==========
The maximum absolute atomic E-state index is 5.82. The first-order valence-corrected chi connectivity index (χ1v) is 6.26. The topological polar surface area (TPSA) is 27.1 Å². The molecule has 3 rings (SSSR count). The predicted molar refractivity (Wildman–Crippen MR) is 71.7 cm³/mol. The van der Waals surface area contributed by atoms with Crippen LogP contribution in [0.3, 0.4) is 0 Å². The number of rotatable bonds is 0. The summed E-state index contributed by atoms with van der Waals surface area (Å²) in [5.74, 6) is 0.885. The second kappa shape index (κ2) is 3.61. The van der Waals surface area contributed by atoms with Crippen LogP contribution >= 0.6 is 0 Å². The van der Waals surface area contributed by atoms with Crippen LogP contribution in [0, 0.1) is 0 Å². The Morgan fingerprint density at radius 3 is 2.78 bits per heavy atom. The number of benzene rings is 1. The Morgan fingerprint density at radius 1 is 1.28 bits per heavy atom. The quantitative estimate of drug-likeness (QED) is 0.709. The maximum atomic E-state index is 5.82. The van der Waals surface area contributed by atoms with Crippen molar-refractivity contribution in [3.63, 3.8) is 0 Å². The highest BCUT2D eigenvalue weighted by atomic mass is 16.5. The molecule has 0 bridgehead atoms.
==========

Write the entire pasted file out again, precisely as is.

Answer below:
The maximum absolute atomic E-state index is 5.82. The first-order valence-corrected chi connectivity index (χ1v) is 6.26. The topological polar surface area (TPSA) is 27.1 Å². The molecule has 3 rings (SSSR count). The predicted molar refractivity (Wildman–Crippen MR) is 71.7 cm³/mol. The van der Waals surface area contributed by atoms with Crippen LogP contribution in [0.3, 0.4) is 0 Å². The number of rotatable bonds is 0. The summed E-state index contributed by atoms with van der Waals surface area (Å²) in [5.74, 6) is 0.885. The second kappa shape index (κ2) is 3.61. The van der Waals surface area contributed by atoms with Crippen LogP contribution >= 0.6 is 0 Å². The van der Waals surface area contributed by atoms with Crippen LogP contribution in [0, 0.1) is 0 Å². The Morgan fingerprint density at radius 3 is 2.78 bits per heavy atom. The number of benzene rings is 1. The Morgan fingerprint density at radius 1 is 1.28 bits per heavy atom. The quantitative estimate of drug-likeness (QED) is 0.709. The maximum atomic E-state index is 5.82. The van der Waals surface area contributed by atoms with Crippen molar-refractivity contribution in [3.63, 3.8) is 0 Å². The highest BCUT2D eigenvalue weighted by atomic mass is 16.5. The molecule has 0 bridgehead atoms.